Five couples have filed suit challenging Alaska's ban on gay marriage, the Alaska Dispatch reports:
The lawsuit, Hamby v. Parnell, filed on behalf of Anchorage resident Matthew Hamby, his partner, and four other couples, is considered the first challenge of the Alaska constitutional amendment since courts around the nation have started to strike down marriage bans, according to attorney Caitlin Shortell.
Shortell is one of three attorneys representing the plaintiffs. The lawsuit challenges the Alaska constitutional ban on same-sex marriage, arguing that it violates the couples' due process and equal protection under the 14th Amendment to the U.S. Constitution. Alaska voters approved a constitutional amendment in 1998 that said marriage could only exist between a man and woman.
...Allison Mendel, who is also representing the plaintiffs, said there was no way she could not get involved with a suit like this. She ran the opposition campaign to the constitutional amendment in 1998 and has brought multiple suits on behalf of same-sex couples over the years.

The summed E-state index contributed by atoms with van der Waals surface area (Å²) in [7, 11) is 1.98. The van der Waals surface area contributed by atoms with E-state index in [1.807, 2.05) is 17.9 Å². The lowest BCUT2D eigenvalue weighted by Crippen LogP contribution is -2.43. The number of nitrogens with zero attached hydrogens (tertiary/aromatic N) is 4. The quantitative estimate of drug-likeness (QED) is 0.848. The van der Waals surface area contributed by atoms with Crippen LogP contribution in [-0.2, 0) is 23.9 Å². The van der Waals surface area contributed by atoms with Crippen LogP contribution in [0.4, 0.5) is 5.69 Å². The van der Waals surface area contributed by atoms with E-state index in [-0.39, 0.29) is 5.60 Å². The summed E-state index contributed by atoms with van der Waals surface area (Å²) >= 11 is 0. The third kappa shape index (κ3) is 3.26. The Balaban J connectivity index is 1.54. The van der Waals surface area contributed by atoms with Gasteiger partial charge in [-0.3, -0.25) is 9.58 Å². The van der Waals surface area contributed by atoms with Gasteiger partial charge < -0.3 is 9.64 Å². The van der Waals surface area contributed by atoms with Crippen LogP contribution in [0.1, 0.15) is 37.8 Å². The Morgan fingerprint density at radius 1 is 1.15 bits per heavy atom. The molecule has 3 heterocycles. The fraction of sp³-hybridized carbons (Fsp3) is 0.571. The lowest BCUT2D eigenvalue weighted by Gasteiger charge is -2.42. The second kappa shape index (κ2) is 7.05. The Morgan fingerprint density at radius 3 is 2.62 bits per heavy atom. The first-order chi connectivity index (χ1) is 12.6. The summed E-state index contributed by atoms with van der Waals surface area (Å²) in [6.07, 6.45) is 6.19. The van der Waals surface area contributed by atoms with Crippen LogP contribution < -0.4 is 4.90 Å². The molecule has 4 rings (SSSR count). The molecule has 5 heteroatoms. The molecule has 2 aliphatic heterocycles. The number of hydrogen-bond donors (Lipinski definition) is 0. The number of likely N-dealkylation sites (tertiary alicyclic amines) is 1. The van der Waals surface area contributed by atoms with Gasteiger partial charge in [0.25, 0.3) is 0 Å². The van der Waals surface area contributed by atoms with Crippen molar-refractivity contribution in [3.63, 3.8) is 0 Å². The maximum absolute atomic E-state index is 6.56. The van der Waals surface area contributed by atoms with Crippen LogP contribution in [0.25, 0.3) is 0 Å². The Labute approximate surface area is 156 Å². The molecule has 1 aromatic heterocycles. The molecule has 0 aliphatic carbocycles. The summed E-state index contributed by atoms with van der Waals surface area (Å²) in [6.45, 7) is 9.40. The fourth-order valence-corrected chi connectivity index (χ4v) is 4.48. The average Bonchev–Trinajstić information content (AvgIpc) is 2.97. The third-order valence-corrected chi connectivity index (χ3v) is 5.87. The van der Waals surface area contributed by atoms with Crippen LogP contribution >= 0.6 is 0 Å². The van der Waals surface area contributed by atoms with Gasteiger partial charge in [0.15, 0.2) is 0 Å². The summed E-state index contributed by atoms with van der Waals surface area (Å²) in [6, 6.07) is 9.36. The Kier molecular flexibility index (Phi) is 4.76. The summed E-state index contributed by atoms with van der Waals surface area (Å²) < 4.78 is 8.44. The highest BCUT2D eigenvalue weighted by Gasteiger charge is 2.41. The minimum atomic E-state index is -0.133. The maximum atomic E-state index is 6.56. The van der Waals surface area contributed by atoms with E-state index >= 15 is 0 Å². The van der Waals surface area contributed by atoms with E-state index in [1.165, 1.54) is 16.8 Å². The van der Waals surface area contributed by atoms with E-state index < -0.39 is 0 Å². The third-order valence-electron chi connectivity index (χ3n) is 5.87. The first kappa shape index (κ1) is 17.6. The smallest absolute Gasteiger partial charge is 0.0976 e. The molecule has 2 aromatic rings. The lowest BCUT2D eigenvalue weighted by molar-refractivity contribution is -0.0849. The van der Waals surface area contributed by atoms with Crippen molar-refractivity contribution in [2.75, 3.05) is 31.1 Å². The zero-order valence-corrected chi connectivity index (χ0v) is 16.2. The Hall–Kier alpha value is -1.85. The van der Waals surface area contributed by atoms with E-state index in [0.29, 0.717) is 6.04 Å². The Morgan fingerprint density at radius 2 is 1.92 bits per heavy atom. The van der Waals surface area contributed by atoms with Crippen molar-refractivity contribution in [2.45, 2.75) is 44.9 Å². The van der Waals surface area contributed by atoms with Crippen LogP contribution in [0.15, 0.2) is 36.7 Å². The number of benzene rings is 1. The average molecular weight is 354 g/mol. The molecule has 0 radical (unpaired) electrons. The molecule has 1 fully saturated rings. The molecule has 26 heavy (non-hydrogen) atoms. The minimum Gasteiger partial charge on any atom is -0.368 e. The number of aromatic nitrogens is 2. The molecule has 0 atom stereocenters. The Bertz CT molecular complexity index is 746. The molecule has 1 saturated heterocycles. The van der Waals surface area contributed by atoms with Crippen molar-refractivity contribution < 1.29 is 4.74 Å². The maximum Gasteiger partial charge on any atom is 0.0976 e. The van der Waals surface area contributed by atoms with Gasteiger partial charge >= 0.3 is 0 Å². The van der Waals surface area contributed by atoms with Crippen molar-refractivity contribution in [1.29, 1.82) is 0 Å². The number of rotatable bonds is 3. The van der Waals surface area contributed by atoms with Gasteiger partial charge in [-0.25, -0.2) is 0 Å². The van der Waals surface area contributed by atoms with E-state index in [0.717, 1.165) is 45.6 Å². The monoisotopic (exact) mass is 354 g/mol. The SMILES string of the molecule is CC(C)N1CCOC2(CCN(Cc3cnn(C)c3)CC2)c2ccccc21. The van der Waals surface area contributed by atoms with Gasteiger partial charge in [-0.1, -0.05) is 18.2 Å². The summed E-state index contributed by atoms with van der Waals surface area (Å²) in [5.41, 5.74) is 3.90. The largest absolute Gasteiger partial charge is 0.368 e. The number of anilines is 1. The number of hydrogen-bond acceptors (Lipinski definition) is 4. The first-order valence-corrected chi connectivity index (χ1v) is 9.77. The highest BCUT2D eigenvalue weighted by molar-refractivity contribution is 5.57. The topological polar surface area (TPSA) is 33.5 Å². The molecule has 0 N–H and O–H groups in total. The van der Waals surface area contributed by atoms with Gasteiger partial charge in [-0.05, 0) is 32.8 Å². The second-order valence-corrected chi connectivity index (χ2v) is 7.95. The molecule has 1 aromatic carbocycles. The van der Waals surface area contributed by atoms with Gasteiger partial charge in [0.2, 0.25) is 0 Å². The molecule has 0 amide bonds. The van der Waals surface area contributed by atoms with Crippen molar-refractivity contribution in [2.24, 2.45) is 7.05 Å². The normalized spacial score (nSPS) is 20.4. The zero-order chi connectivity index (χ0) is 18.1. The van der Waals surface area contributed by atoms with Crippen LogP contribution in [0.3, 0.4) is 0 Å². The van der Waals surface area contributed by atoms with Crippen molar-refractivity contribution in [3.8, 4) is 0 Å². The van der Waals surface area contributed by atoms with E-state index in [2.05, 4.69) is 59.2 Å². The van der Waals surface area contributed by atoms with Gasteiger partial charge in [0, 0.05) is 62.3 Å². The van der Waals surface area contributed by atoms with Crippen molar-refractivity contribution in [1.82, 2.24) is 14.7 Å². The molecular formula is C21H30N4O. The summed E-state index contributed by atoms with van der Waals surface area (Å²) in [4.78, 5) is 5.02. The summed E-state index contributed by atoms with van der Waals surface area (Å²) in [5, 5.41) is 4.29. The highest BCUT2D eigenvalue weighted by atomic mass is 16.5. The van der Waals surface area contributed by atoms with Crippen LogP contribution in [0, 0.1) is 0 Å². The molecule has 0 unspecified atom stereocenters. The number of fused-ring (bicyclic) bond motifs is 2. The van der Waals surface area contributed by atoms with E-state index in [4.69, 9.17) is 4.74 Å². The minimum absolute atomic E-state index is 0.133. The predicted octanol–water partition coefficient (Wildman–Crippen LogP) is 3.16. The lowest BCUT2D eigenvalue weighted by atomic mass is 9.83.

She expects the state to defend the ban, though the attorneys are committed through the entire process.
The suit was filed in Anchorage, the AP reports:
The plaintiffs are Matthew Hamby and Christopher Shelden; Christina LaBorde and Susan Tow; Sean Egan and David Robinson; Tracey Wiese and Katrina Cortez; and Courtney Lamb and Stephanie Pearson. Lamb and Pearson are unmarried.
Hamby, in a statement, said he and his husband — who, according to the lawsuit were married in Canada in 2008 and renewed their vows in Utah last year — are taking a stand "because marriage should be available to all loving couples. It's important to us that our family is recognized by the State of Alaska and that we have the same rights and privileges as others."